If you click on the link, you will be directed to an artice entitled "Learning the Internal Dynamics of Tai Chi" by E. Marie Koepsell. It appeared in Tai Chi Magazine in August of 1998. I've included a portion below. Ms. Koepsell's teacher is Dr. Stephen Hwa, who teaches Classical Tai Chi. Please pay his site a visit. His lineage is certainly interesting. His teacher was Yang WaBu, who lived to be over 100 years old! Mr Yang was a direct student of Wu Chien Chuan, who is considered the founder of the Wu style of Tai chi Chuan. Wu Chien Chuan and his father Wu Chuan Yu were both Imperial Bodyguards who learned their Tai Chi Chuan from the celebrated Yang Lu Chan and his sons. The link was brought to my attention by Mr. Jim Roach, Dr. Hwa's senior student. There are some additional interesting things to be found at Mr Roach's site so please pay him a visit as well. Here is an excerpt from that article:
"The internal physical discipline of T'ai Chi Ch'uan" according to Dr. Hwa, 'involves the intensive training of the body and mind to develop discipline in movements so that the movements originate from the abdomen (dantien) and hack, in addition. the energy flow of these movements are developed in a relaxed body, giving an appearance of effortlessness:'
As we start aging,” according to Dr. Hwa "less and less of our movements came from the waist and back. We hold our middle stiffly, and more of our movements originate from the shoulders and the hip joints. This puts pressure on joints and we lose strength and mobility. Ultimately, we may stop using these area, of our bodies altogether. Atrophy sets in, creating the major problems of aging.”
He demonstrates this by having students raise their arms to shoulder height and push forward He noted that most people lift and push from the shoulder joint and arm muscle. and there is little strength involved. He demonstrated the way he pushes, using his back and abdominal muscles with the shoulder and arm completely relaxed- Similarly, When he moved his arm, across his head, his back and abdomen did the work.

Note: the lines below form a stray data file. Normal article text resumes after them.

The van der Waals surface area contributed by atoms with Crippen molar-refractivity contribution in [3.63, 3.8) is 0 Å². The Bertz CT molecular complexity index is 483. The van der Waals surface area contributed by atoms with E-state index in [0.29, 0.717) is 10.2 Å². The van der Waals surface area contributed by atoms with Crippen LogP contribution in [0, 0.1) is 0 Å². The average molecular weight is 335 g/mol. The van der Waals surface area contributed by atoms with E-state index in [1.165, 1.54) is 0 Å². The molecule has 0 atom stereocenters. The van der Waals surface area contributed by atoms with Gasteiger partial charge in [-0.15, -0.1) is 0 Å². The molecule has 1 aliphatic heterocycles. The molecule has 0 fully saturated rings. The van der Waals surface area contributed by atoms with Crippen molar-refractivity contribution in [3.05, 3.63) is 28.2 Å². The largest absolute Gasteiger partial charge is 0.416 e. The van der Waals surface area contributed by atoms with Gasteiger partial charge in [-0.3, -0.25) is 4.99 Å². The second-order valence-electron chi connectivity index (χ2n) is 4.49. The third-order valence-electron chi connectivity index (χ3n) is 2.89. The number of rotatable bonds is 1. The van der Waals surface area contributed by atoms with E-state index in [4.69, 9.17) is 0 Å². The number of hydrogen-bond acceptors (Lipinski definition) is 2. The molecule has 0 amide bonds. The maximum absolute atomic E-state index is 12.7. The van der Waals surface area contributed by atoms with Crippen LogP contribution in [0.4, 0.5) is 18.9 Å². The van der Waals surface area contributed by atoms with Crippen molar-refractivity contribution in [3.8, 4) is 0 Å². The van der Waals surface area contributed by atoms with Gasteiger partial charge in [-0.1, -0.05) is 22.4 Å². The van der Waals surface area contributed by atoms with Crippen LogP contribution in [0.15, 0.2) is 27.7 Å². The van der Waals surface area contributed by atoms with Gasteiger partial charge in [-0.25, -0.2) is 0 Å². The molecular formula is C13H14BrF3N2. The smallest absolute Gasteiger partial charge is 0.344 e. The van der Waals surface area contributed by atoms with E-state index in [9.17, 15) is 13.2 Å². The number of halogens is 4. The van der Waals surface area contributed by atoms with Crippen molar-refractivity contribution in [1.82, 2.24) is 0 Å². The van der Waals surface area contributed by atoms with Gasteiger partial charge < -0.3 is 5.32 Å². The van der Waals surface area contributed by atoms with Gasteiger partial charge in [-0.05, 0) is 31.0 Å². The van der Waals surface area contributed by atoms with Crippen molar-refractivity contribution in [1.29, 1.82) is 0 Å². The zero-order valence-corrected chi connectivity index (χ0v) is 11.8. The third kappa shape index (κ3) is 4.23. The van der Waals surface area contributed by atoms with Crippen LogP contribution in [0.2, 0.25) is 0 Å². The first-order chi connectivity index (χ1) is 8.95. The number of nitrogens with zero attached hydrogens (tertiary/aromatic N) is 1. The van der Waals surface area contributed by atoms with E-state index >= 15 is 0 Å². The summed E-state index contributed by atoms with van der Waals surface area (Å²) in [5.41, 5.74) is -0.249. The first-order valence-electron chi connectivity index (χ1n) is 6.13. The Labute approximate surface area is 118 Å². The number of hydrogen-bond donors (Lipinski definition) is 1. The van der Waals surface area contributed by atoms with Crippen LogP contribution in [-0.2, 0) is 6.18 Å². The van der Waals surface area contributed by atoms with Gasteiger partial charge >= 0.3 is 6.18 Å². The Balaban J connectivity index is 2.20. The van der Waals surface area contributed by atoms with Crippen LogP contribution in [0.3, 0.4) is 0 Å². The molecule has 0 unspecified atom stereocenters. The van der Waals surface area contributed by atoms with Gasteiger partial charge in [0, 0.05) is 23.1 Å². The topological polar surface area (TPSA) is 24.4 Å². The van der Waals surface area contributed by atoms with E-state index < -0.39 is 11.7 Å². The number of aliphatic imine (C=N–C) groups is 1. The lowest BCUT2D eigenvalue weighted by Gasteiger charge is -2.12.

Dr. Hwa similarly feels that T'ai Chi steps should involve the muscles of the torso, the large abdominal and pelvic girdle muscles, to lift and push the leg farad and hack. He said the leg muscles are used to move the body forward and backward. but the muscles of the torso do the work of lifting and positioning the leg, and planting the foot. The weight sifts after the leading foot is planted solidly on the ground, whether it is going forward or backward.
Turning movements of the body, according to Dr. Hua. are done with the feet stationary and the body swivelling at the waist He said it should not he a twisting motion where the hips or legs turn the body. but rather an abdominal movement. When he demonstrates !he movement. his lower and upper abdominal muscles appear to rotate in opposite directions, indicating all the power that this movement generates at the waist:
"The unifying principle of the internal physical aspect of T'ai Chi is that all movement and physical energy originate at the waist and back, the strongest parts of the body and its center of gravity." Dr. Hwa said.
"The first goal for the T'ai Chi practitiioner is to have the qi circulate continuously throughout the body, following the Yin/Yang changes of the movements. To achieve the Yin -Yang balance of the body and mind It is essential that these movements of intense energy and stretching be performed in an otherwise relaxed body and mind.
"The practitioner must not only be aware of the Yin/Yang of individual movements, but also the total Yin/Yang of the body as one goes from movement to movement," Dr. Hwa said.
I have taken only a few steps on the path of learning, but I am amazed by the richness of the art. My prior T'ai Chi exposure was enveloped in a philosophical and abstract context. But now I see that T'ai Chi can be explained in scientific, concrete terms and it is no longer such a mystery to me. I have developed even more respect and admiration for the art. Unquestionably, the internal physical discipline, with its power to bring out the inherent potential in a person, has been, for me, a most significant discovery.